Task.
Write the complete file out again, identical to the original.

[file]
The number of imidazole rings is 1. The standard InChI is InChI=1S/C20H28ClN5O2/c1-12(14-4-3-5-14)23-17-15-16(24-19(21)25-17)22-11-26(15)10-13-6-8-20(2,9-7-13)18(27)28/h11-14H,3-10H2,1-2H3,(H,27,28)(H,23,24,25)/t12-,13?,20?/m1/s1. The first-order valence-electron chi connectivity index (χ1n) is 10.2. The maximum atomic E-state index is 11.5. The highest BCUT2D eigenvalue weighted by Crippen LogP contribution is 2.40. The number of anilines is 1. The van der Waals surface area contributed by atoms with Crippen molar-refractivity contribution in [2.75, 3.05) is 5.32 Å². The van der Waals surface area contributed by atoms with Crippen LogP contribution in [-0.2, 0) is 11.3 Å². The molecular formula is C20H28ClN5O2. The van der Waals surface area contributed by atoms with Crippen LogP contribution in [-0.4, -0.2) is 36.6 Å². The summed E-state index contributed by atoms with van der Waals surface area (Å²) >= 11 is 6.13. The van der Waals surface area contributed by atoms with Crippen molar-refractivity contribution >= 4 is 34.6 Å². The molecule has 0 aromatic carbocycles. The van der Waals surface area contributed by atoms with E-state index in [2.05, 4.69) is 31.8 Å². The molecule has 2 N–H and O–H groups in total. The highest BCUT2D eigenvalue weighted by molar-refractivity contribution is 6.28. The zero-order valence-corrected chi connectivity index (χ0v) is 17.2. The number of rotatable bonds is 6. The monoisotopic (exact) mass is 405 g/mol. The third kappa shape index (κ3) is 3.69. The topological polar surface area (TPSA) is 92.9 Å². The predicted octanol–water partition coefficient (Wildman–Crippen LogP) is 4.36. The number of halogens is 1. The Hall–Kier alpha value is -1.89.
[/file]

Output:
The number of imidazole rings is 1. The standard InChI is InChI=1S/C20H28ClN5O2/c1-12(14-4-3-5-14)23-17-15-16(24-19(21)25-17)22-11-26(15)10-13-6-8-20(2,9-7-13)18(27)28/h11-14H,3-10H2,1-2H3,(H,27,28)(H,23,24,25)/t12-,13?,20?/m1/s1. The first-order valence-electron chi connectivity index (χ1n) is 10.2. The maximum atomic E-state index is 11.5. The highest BCUT2D eigenvalue weighted by Crippen LogP contribution is 2.40. The number of anilines is 1. The van der Waals surface area contributed by atoms with Crippen molar-refractivity contribution in [2.75, 3.05) is 5.32 Å². The van der Waals surface area contributed by atoms with Crippen LogP contribution in [-0.2, 0) is 11.3 Å². The molecular formula is C20H28ClN5O2. The van der Waals surface area contributed by atoms with Crippen LogP contribution in [-0.4, -0.2) is 36.6 Å². The summed E-state index contributed by atoms with van der Waals surface area (Å²) >= 11 is 6.13. The van der Waals surface area contributed by atoms with Crippen molar-refractivity contribution >= 4 is 34.6 Å². The molecule has 0 aromatic carbocycles. The van der Waals surface area contributed by atoms with E-state index in [2.05, 4.69) is 31.8 Å². The molecule has 2 N–H and O–H groups in total. The highest BCUT2D eigenvalue weighted by molar-refractivity contribution is 6.28. The zero-order valence-corrected chi connectivity index (χ0v) is 17.2. The number of rotatable bonds is 6. The monoisotopic (exact) mass is 405 g/mol. The third kappa shape index (κ3) is 3.69. The topological polar surface area (TPSA) is 92.9 Å². The predicted octanol–water partition coefficient (Wildman–Crippen LogP) is 4.36. The number of halogens is 1. The Hall–Kier alpha value is -1.89.